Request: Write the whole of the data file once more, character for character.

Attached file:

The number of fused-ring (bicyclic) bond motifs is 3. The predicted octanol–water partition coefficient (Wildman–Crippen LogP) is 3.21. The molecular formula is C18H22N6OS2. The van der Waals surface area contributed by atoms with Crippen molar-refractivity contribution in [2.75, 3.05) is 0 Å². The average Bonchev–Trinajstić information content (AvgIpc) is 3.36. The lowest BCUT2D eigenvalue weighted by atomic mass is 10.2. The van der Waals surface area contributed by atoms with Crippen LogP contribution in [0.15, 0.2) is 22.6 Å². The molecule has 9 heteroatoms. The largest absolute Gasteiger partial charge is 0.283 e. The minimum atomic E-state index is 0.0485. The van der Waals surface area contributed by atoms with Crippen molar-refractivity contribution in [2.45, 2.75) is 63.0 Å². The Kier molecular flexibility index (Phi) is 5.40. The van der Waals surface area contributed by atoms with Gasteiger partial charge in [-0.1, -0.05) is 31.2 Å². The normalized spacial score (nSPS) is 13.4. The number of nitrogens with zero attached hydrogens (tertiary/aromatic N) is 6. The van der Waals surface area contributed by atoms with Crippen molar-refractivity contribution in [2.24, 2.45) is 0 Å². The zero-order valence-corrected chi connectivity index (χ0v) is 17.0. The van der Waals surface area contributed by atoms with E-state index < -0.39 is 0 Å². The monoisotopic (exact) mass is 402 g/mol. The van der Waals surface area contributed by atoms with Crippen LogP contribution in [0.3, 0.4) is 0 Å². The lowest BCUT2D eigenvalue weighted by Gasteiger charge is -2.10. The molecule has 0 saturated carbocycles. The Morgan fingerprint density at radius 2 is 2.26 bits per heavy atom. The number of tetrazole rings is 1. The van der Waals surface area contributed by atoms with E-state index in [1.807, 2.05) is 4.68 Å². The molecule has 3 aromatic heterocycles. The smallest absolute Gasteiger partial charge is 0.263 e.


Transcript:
The number of fused-ring (bicyclic) bond motifs is 3. The predicted octanol–water partition coefficient (Wildman–Crippen LogP) is 3.21. The molecular formula is C18H22N6OS2. The van der Waals surface area contributed by atoms with Crippen molar-refractivity contribution in [2.75, 3.05) is 0 Å². The average Bonchev–Trinajstić information content (AvgIpc) is 3.36. The lowest BCUT2D eigenvalue weighted by atomic mass is 10.2. The van der Waals surface area contributed by atoms with Crippen LogP contribution in [0.15, 0.2) is 22.6 Å². The molecule has 9 heteroatoms. The largest absolute Gasteiger partial charge is 0.283 e. The minimum atomic E-state index is 0.0485. The van der Waals surface area contributed by atoms with Crippen molar-refractivity contribution in [2.45, 2.75) is 63.0 Å². The Kier molecular flexibility index (Phi) is 5.40. The van der Waals surface area contributed by atoms with Gasteiger partial charge in [-0.1, -0.05) is 31.2 Å². The normalized spacial score (nSPS) is 13.4. The number of nitrogens with zero attached hydrogens (tertiary/aromatic N) is 6. The van der Waals surface area contributed by atoms with Crippen molar-refractivity contribution in [2.24, 2.45) is 0 Å². The zero-order valence-corrected chi connectivity index (χ0v) is 17.0. The van der Waals surface area contributed by atoms with E-state index < -0.39 is 0 Å². The monoisotopic (exact) mass is 402 g/mol. The van der Waals surface area contributed by atoms with Crippen LogP contribution in [0.3, 0.4) is 0 Å². The lowest BCUT2D eigenvalue weighted by Gasteiger charge is -2.10. The molecule has 0 saturated carbocycles. The Morgan fingerprint density at radius 2 is 2.26 bits per heavy atom. The number of tetrazole rings is 1. The van der Waals surface area contributed by atoms with E-state index in [1.807, 2.05) is 4.68 Å². The molecule has 3 aromatic heterocycles. The smallest absolute Gasteiger partial charge is 0.263 e.